Posted 16 December 2012 - 04:28 AM
Your passionate anti-zionist and anti-Israel stance is a bit extreme to say the least.
Zionism is not some kind of evil conspiracy like you make it out to be. In past posts you have even tried to connect Zionism and the occult (star of david), as well as Zionism and Nazism (Stern gang negotiations etc). A snippet:
First of all there is no connection between the occult and Zionism: they just happen to share an ancient symbol. It would be as ridiculous to make a connection between the Nazis of the 3rd Reich and ancient India because they both used the swastika as a symbol. BTW, the star of david was also used as a decoration in Islamic art: do you want to connect Islam to the occult too?
Secondly your argument clearly overlooks the fact that the Star of David predates Zionism as a Jewish symbol centuries before the Zionist movement began, and became a very well known Jewish symbol in the decades preceding the birth of Zionism. If you want to connect Zionism with the occult you would logically have to connect Jews in general to the occult, which would fly in the face of your efforts to be anti-Israel while not anti-Jewish. While I hesitate to call you anti-Jewish, as you have consistently seemed to draw the distinction between Israel and the Jews, you evidently have at the least been consuming anti-semetic propaganda cloaked as anti-zionist while not understanding it as such. There is a lot of this material around, and I suggest at least balancing your consumption of it with that of opposing viewpoints.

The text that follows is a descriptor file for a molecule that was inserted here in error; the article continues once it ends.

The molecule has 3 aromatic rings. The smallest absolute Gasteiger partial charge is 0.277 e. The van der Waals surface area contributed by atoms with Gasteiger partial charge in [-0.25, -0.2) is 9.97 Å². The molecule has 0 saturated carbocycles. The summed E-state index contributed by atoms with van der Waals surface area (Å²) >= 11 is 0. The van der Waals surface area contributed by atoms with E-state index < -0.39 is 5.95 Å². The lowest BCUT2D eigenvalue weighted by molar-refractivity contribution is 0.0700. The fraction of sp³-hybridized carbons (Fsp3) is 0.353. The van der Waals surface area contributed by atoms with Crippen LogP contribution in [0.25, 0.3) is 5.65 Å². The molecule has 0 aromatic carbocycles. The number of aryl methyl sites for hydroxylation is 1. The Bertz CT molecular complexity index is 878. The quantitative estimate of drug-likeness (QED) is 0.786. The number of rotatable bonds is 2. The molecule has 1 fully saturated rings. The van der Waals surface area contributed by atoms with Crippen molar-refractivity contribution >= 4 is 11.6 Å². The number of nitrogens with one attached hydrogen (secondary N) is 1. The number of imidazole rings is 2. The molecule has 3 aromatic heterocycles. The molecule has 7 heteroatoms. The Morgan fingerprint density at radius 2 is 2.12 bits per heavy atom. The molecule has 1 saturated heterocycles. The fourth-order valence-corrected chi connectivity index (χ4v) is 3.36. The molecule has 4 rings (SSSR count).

Zionism as a movement was actually begun in the late 19th century as a response to the intense persecution that Jews felt in Europe. As the founder of the modern Zionist movement Theodor Herzl described in his 1896 “Der Judenstaat”.
It is considered one of the most important texts of early Zionism. As expressed in this book, Herzl envisioned the founding of a future independent Jewish state during the 20th century. He argued that the best way to avoid anti-Semitism in Europe was to create this independent Jewish state. Herzl, who had lived as a secular, largely assimilated Jew, was fluent in neither Hebrew nor Yiddish. His lack of contact with Jewish culture and intellectual currents, and his limited contact with Jews less assimilated than he was probably the reason he abandoned fundamental Jewish principals and rekindled Zionism with this text. The book was used to encourage Jews from all across Europe to purchase land in Palestine.[needs citation] In Der Judenstaat, Herzl noted the possibility of a Jewish state in Argentina.
Herzl popularized the term "Zionism", which was coined by Nathan Birnbaum. The nationalist movement culminated in the birth of the State of Israel in 1948, though Zionism continues to be connected with political support of the State of Israel.